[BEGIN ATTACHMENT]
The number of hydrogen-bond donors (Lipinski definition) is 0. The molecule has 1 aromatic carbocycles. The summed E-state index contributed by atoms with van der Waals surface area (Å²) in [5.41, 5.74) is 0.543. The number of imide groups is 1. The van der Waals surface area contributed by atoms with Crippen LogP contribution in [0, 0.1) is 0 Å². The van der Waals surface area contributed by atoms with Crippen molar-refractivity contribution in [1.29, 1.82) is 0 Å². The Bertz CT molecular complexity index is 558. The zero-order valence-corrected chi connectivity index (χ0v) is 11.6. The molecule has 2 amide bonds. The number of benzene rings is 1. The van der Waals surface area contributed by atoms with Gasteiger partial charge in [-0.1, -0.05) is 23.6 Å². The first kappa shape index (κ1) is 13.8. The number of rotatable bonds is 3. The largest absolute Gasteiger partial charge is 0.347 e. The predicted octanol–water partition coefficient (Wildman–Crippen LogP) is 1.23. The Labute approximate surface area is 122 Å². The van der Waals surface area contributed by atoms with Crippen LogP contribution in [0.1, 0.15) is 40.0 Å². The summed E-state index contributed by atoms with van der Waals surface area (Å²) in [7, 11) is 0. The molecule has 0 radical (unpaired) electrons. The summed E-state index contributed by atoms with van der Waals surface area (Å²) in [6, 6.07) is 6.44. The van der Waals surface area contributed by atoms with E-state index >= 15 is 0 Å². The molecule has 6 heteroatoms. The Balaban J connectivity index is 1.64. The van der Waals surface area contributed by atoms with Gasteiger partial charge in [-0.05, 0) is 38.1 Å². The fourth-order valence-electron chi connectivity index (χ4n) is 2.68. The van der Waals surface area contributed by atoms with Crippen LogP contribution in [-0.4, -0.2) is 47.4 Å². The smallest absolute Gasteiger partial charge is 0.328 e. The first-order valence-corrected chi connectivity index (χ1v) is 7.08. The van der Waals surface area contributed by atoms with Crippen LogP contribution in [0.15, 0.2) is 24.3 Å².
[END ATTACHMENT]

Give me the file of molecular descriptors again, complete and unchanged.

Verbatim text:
The number of hydrogen-bond donors (Lipinski definition) is 0. The molecule has 1 aromatic carbocycles. The summed E-state index contributed by atoms with van der Waals surface area (Å²) in [5.41, 5.74) is 0.543. The number of imide groups is 1. The van der Waals surface area contributed by atoms with Crippen LogP contribution in [0, 0.1) is 0 Å². The van der Waals surface area contributed by atoms with Crippen molar-refractivity contribution in [1.29, 1.82) is 0 Å². The Bertz CT molecular complexity index is 558. The zero-order valence-corrected chi connectivity index (χ0v) is 11.6. The molecule has 2 amide bonds. The number of benzene rings is 1. The van der Waals surface area contributed by atoms with Gasteiger partial charge in [-0.1, -0.05) is 23.6 Å². The first kappa shape index (κ1) is 13.8. The number of rotatable bonds is 3. The largest absolute Gasteiger partial charge is 0.347 e. The predicted octanol–water partition coefficient (Wildman–Crippen LogP) is 1.23. The Labute approximate surface area is 122 Å². The van der Waals surface area contributed by atoms with Crippen LogP contribution in [0.1, 0.15) is 40.0 Å². The summed E-state index contributed by atoms with van der Waals surface area (Å²) in [7, 11) is 0. The molecule has 0 radical (unpaired) electrons. The summed E-state index contributed by atoms with van der Waals surface area (Å²) in [6, 6.07) is 6.44. The van der Waals surface area contributed by atoms with E-state index >= 15 is 0 Å². The molecule has 6 heteroatoms. The Balaban J connectivity index is 1.64. The van der Waals surface area contributed by atoms with Gasteiger partial charge in [-0.05, 0) is 38.1 Å². The fourth-order valence-electron chi connectivity index (χ4n) is 2.68. The van der Waals surface area contributed by atoms with Crippen LogP contribution in [-0.4, -0.2) is 47.4 Å². The smallest absolute Gasteiger partial charge is 0.328 e. The first-order valence-corrected chi connectivity index (χ1v) is 7.08. The van der Waals surface area contributed by atoms with Crippen LogP contribution in [0.15, 0.2) is 24.3 Å².